Grad student creates fat loss educational program

By Andra Holbrooks

Laura Williams, operations manager in the Mayborn Campus Center, came up with an idea that has turned into a full time job, but unpaid.

FATLOSS, Foundation for Altered Thinking on Lifestyle, Overweight, and our Sedentary Status ,came to Williams’ mind through her experience.

“I’ve always kind of had body issues, and they started way back in high school,” she said. “Good, bad or indifferent, I was always really critical of myself.”

Williams’ undergrad degree is in exercise sports science, and she has learned many of the things one needs to know about weight, body fat and living a healthy lifestyle. Since graduating college, she has worked in the fitness industry.

“But I could never quite overcome my own personal issues with myself,” she said. “And this isn’t to say that I ever thought I was totally unattractive or overweight, anything like that. I just was overly critical of my body.”

Last spring when Williams began graduate school, a “light bulb clicked. I wanted to get my knowledge out there in a way that would be fun and exciting—and free—to anyone.”

FATLOSS is an organization geared toward providing educational information and programs to increase physical activity and healthy living choices in Americans.

“All the services provided are offered free of charge because no one should be denied the opportunity for good health,” Williams said.

Knowledge is key to living a healthy lifestyle.

“With as much information and wisdom that I personally have, that’s distressing when you think of all the people out there who don’t have that knowledge and probably have the same issues or worse,” she said.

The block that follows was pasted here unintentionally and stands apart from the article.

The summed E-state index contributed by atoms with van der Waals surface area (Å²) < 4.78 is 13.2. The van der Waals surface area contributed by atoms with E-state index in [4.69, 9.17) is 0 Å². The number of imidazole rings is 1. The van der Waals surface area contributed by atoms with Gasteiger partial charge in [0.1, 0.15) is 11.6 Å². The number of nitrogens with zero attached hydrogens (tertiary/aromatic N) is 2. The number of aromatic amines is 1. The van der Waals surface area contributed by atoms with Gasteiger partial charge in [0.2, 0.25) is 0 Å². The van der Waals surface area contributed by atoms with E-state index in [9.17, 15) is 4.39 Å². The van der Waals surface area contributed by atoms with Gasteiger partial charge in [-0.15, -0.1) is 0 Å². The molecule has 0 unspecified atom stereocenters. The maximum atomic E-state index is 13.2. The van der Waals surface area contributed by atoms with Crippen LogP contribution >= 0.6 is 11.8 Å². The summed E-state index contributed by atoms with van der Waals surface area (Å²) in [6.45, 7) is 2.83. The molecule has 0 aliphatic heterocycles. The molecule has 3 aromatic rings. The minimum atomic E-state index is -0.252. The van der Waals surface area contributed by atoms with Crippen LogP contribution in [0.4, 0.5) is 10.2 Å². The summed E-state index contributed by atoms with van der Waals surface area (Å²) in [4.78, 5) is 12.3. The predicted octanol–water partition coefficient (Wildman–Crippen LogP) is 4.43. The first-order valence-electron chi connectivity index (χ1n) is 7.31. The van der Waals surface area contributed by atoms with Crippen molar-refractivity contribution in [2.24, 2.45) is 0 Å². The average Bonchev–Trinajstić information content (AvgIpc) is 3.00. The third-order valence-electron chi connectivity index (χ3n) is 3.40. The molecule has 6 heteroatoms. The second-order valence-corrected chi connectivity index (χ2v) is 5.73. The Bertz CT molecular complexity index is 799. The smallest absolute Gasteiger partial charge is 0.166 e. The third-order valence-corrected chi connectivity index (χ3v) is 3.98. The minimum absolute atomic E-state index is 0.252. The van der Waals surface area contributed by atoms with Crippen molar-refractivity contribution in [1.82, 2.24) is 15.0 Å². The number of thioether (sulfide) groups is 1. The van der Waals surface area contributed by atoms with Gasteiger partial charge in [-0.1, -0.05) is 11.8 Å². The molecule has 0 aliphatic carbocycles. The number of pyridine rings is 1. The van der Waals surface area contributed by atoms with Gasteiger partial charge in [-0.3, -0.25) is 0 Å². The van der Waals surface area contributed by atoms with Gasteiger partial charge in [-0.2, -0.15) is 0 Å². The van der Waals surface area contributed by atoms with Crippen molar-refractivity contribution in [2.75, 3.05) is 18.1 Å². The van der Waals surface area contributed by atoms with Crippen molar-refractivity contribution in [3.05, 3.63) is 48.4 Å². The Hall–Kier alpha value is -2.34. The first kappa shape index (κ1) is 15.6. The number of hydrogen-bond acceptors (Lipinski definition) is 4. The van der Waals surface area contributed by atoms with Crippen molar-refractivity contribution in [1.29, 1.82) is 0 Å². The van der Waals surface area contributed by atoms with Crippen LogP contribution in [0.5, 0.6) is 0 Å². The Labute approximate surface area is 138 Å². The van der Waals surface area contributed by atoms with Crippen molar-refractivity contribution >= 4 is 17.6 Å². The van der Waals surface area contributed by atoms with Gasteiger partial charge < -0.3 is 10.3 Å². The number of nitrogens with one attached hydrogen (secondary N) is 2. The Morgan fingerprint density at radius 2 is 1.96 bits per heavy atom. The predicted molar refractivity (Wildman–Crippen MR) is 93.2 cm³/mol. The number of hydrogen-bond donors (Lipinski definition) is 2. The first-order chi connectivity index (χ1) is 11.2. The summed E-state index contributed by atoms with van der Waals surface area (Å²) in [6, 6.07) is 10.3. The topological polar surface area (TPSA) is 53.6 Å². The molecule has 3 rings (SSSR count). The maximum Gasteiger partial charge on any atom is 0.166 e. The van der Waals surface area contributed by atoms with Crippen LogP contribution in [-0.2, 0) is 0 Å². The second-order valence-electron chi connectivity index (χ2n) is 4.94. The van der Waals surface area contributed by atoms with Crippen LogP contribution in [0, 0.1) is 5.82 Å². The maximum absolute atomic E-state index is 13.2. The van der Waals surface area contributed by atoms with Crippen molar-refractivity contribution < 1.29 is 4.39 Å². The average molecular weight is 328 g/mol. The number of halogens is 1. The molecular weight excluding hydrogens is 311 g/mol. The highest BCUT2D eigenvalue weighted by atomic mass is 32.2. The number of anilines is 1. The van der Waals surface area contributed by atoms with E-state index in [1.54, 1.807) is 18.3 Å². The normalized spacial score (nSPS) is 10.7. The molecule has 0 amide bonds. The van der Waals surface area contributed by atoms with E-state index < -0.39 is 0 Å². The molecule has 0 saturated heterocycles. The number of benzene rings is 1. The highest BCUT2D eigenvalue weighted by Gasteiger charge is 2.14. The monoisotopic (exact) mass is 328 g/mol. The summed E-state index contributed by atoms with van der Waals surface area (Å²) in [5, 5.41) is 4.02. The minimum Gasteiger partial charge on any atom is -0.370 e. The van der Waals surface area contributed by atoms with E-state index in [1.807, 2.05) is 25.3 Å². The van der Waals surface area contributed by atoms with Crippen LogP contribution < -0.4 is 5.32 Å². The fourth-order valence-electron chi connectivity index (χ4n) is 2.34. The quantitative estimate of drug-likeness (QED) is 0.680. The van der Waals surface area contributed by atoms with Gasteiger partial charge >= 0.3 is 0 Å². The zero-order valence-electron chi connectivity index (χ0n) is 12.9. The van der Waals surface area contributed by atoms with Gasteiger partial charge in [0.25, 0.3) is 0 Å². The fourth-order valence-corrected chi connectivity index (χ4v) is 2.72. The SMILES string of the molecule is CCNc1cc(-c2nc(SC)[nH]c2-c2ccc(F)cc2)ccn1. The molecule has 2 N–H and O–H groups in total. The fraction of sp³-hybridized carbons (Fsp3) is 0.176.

Pressures are all around society, such as TV stars, magazine beauties, infomercials about quick weight loss and fad diets.

“It’s not even about your weight. That’s a terrible measurement,” Williams said. “Body fat testing tells you a lot about what weight really is as a measurement of health and fitness. I don’t ever have to think about my weight as long as I do the things I need to be doing to stay healthy.”

Williams is not only concerned for the UMHB community, but for Americans all over.

“The goal throughout society has to change. Losing weight, being thin or being a certain size should redirect towards to being a healthy person in general. And when you make good choices to become that person, like getting the correct groceries or doing more physical activity, the other will come as a byproduct of that,” she said.

Sarah Peterson, one of Williams’ employees, said, “What Laura is doing is really great. FATLOSS has the potential to change the minds of so many people to help make the society healthier as a whole.”

Incorporated with the state of Texas, FATLOSS is a nonprofit organization.

“Our Web site is not fully developed, but my husband is working hard at it,” Williams said.

She would “like to go national as well, in order to receive funding for providing free services to our Belton community.”

FATLOSS is for educational purposes.

“It is something I’ve been working hard for and hope to get businesses to partner with me and help out with some pretty cool ideas I have. One idea is to get a Saturday in the Park program running to get families in our community involved with becoming their best.”

She said “I love what I do and am willing to help get information out there to our society. Whoever needs a plan for healthy living can find me in Mayborn.”

Author: The Bells Staff

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